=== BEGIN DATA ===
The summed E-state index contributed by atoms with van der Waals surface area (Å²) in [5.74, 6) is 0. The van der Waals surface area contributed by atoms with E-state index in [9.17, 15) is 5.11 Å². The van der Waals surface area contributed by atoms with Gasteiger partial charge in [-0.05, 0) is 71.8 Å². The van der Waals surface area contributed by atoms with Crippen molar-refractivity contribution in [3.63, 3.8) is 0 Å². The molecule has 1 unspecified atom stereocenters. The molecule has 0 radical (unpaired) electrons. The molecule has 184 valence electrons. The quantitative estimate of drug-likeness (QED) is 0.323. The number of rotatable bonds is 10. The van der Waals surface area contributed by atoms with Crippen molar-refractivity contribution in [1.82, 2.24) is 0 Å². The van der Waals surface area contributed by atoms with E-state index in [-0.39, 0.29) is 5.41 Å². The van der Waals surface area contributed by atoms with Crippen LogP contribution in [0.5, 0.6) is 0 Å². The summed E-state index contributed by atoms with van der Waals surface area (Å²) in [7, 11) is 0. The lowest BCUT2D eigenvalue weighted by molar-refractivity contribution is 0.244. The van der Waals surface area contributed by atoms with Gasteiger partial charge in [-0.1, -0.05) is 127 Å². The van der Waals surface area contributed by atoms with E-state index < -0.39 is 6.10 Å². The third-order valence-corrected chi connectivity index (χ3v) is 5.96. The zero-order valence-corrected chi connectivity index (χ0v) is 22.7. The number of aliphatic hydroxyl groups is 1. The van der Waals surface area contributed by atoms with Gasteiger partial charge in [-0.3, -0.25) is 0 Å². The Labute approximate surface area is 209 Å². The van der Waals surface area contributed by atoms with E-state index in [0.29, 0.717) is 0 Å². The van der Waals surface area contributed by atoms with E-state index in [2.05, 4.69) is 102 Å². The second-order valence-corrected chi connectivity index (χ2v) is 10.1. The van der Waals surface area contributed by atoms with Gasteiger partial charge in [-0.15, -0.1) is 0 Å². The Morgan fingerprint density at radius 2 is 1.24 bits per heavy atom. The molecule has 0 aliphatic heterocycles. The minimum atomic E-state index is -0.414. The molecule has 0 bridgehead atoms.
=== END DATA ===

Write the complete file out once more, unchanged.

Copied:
The summed E-state index contributed by atoms with van der Waals surface area (Å²) in [5.74, 6) is 0. The van der Waals surface area contributed by atoms with E-state index in [9.17, 15) is 5.11 Å². The van der Waals surface area contributed by atoms with Gasteiger partial charge in [-0.05, 0) is 71.8 Å². The van der Waals surface area contributed by atoms with Crippen molar-refractivity contribution in [3.63, 3.8) is 0 Å². The molecule has 1 unspecified atom stereocenters. The molecule has 0 radical (unpaired) electrons. The molecule has 184 valence electrons. The quantitative estimate of drug-likeness (QED) is 0.323. The number of rotatable bonds is 10. The van der Waals surface area contributed by atoms with Crippen molar-refractivity contribution in [1.82, 2.24) is 0 Å². The van der Waals surface area contributed by atoms with E-state index in [-0.39, 0.29) is 5.41 Å². The van der Waals surface area contributed by atoms with Crippen LogP contribution in [0.5, 0.6) is 0 Å². The summed E-state index contributed by atoms with van der Waals surface area (Å²) in [7, 11) is 0. The lowest BCUT2D eigenvalue weighted by molar-refractivity contribution is 0.244. The van der Waals surface area contributed by atoms with Gasteiger partial charge in [-0.1, -0.05) is 127 Å². The van der Waals surface area contributed by atoms with E-state index < -0.39 is 6.10 Å². The third-order valence-corrected chi connectivity index (χ3v) is 5.96. The zero-order valence-corrected chi connectivity index (χ0v) is 22.7. The number of aliphatic hydroxyl groups is 1. The van der Waals surface area contributed by atoms with Gasteiger partial charge in [-0.3, -0.25) is 0 Å². The Labute approximate surface area is 209 Å². The van der Waals surface area contributed by atoms with E-state index in [0.29, 0.717) is 0 Å². The van der Waals surface area contributed by atoms with E-state index in [2.05, 4.69) is 102 Å². The second-order valence-corrected chi connectivity index (χ2v) is 10.1. The van der Waals surface area contributed by atoms with Gasteiger partial charge in [-0.15, -0.1) is 0 Å². The Morgan fingerprint density at radius 2 is 1.24 bits per heavy atom. The molecule has 0 aliphatic heterocycles. The minimum atomic E-state index is -0.414. The molecule has 0 bridgehead atoms.